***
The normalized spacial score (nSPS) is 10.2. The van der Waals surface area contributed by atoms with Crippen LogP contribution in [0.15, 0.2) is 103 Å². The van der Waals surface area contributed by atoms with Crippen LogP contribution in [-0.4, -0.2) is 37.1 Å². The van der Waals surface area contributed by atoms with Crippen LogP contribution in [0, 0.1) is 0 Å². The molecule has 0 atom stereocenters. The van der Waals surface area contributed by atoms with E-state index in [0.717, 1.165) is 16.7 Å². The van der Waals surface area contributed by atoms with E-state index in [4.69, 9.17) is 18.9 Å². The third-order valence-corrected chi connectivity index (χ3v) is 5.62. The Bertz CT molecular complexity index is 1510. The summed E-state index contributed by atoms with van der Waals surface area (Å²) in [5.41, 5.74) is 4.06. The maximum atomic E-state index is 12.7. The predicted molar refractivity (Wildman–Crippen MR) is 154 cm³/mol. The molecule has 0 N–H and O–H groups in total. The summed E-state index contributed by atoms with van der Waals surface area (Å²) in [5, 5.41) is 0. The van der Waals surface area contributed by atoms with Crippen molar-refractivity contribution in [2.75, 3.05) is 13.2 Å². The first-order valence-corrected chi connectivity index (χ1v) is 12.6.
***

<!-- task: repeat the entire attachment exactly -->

The normalized spacial score (nSPS) is 10.2. The van der Waals surface area contributed by atoms with Crippen LogP contribution in [0.15, 0.2) is 103 Å². The van der Waals surface area contributed by atoms with Crippen LogP contribution in [-0.4, -0.2) is 37.1 Å². The van der Waals surface area contributed by atoms with Crippen LogP contribution in [0, 0.1) is 0 Å². The molecule has 0 atom stereocenters. The van der Waals surface area contributed by atoms with E-state index in [0.717, 1.165) is 16.7 Å². The van der Waals surface area contributed by atoms with E-state index in [4.69, 9.17) is 18.9 Å². The third-order valence-corrected chi connectivity index (χ3v) is 5.62. The Bertz CT molecular complexity index is 1510. The summed E-state index contributed by atoms with van der Waals surface area (Å²) in [5.41, 5.74) is 4.06. The maximum atomic E-state index is 12.7. The predicted molar refractivity (Wildman–Crippen MR) is 154 cm³/mol. The molecule has 0 N–H and O–H groups in total. The summed E-state index contributed by atoms with van der Waals surface area (Å²) in [5, 5.41) is 0. The van der Waals surface area contributed by atoms with Crippen molar-refractivity contribution in [2.75, 3.05) is 13.2 Å². The first-order valence-corrected chi connectivity index (χ1v) is 12.6.